The Viridian Design Movement

Viridian Note 417: Live from Croatia

Key concepts
Rocky Mountain Flats, involuntary parks, PlaNetwork, Center for Sustainable Development, Geobacter, (C)lamp by Bruce Sterling, other oddities.
Attention Conservation Notice:
I'm in Croatia trying to clean up a backlog of files. Not too well organized, but, well, I've been busy elsewhere.


PlaNetwork's got a wiki.

Meanwhile, back in distant Austin:

Center for Sustainable Development

The Sustainable Design program at the school of architecture

UTSolarD – a student group competing in the US DOE sponsored Solar Decathlon competition

The PreFab Lab

The single-celled microbial joy that is Geobacter.

Matthew Rubenstein (email* remarks:

"I just got a 'new' BMW (1989 325i; 9.7 tons:year of CO2), and I'm searching for engine chips that I can reprogram, as you mentioned in a Viridian Note. Where's the car chipper user community? I want to get the most fun out of these 'combustion' relics, while they last. Then, pop in a replacement engine that runs on pure chi!"

Department of Homeland Security proposes making Environmental Impact Statements secret. (((I've got an even better idea; why not declare the sky a secret? Then climate change will vanish magically!)))

How much is climate change already costing the insurance business?

Lookah this – I actually designed something. Wow, I'm a designer! At last!

Next stop – the natural glory that is Colorado, for the High Ground Design Conversation.


"Former site of weapons production in Colorado opens as wildlife refuge


"COMMERCE CITY, Colorado (AP) A chunk of the former Rocky Mountain Arsenal, where defense workers produced deadly sarin nerve gas, mustard gas and napalm for four decades, opens this weekend as a national wildlife refuge.

"Rolling prairie that once was the most contaminated 1 square mile in America is now home to more than 300 species, from white pelicans to foxes to bald eagles. (((Every story along this line seems to trot out bald eagles. Bald eagles are the signature bird of American involuntary parks.)))

'Interior Secretary Gale Norton, preparing for Saturday's opening of the first phase of the refuge, said the project will serve as both a habitat and an oasis of open space in the increasingly urban Denver suburbs.

''It is a wonderful legacy,' Norton said Friday.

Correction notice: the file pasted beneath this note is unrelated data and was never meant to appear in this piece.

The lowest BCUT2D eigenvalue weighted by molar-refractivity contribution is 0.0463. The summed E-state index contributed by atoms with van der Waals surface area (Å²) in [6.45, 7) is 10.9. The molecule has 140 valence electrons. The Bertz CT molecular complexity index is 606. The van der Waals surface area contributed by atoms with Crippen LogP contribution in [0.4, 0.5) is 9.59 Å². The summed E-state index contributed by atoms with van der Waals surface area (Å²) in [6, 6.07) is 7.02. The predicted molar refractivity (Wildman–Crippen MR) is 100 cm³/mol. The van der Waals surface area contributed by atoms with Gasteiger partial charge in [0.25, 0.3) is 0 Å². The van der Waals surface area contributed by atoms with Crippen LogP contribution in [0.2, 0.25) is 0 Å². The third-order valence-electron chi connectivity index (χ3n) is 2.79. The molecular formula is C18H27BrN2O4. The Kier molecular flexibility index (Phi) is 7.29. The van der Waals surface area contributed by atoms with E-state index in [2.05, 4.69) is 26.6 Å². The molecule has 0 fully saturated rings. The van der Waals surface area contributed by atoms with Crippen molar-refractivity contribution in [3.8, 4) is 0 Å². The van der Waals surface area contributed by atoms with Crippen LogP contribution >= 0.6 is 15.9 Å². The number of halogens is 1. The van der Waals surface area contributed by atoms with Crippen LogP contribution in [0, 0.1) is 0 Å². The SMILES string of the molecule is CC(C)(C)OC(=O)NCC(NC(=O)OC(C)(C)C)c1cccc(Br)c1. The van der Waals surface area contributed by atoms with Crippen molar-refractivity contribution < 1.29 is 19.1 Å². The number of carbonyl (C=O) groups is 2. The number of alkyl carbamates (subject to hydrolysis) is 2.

"Not everyone is convinced opening the site to the public is a good idea. (((Oh, quit spoiling the fun! Just try not to mistake an involuntary park for actual wilderness, and for heaven's sake don't eat anything that you poach there. Oh wait == are you a poacher? Then go ahead and eat that!)))

"The arsenal is a Superfund site, still undergoing a cleanup expected to cost $2.2 billion.

"Ten small ((("small"?))) sarin gas bombs were found during cleanup in 2000 and 2001, four years after historic tours of the facility had begun. Six weeks ago, a canister designed to hold sarin in a weapon called an Honest John rocket was found; it contained only water.

"'That site should never have been and should never be open to the public,'' said Adrienne Anderson, a University of Colorado professor and environmental activist. (((Oh knock it off you big baby.)))

"Sandra Horrocks of the Sierra Club said it may be too early to open the refuge.

"'We are worried. I think it just doesn't make sense to have people near a hazardous waste cleanup site while the cleanup is going on,' said Horrocks, chairwoman of the arsenal committee for the Colorado branch of the Sierra Club. (((First, we're ALL near hazardous waste cleanup sites, and second, it's kind of marvelous that the Colorado Sierra Club has an "arsenal committee.")))

"Some environmental groups support the conversion.

"Stephen Torbit, director of the Rocky Mountain Resource Center of the National Wildlife Federation, said eagles and other wildlife are the ecosystem's best barometer. 'And they are doing just fine,' he said. (((Well, yeah, at least till climate change gets 'em.)))

"'Our assessment is that this is the best and highest use for that land == a wildlife oasis in the middle of the concrete jungle of Denver,' said Torbit.

"The arsenal sits on 17,000 acres (6,800 hectares) of grassland 10 miles (16 kilometers) northeast of downtown Denver. Perched at the foot of the Rocky Mountains with commanding views of the city, the area is dotted with small manmade lakes. Deer amble across empty roads and tumbleweeds roll past. (((Most of the American West could look like that if they get enough water shortages.)))

"Officials noted more than 500,000 people have been through the area, without problems, on controlled public tours since 1996. Dean Rundle, who manages the refuge for the U.S. Fish and Wildlife Service, said the area had been closely studied by experts, who even compared 1938 photos of prairie dog towns with current photos to look for signs of contamination.

"'I'm just really confident we are not going to have any issues with chemical agents,' Rundle said. (((Unless we truck in a few ourselves.)))

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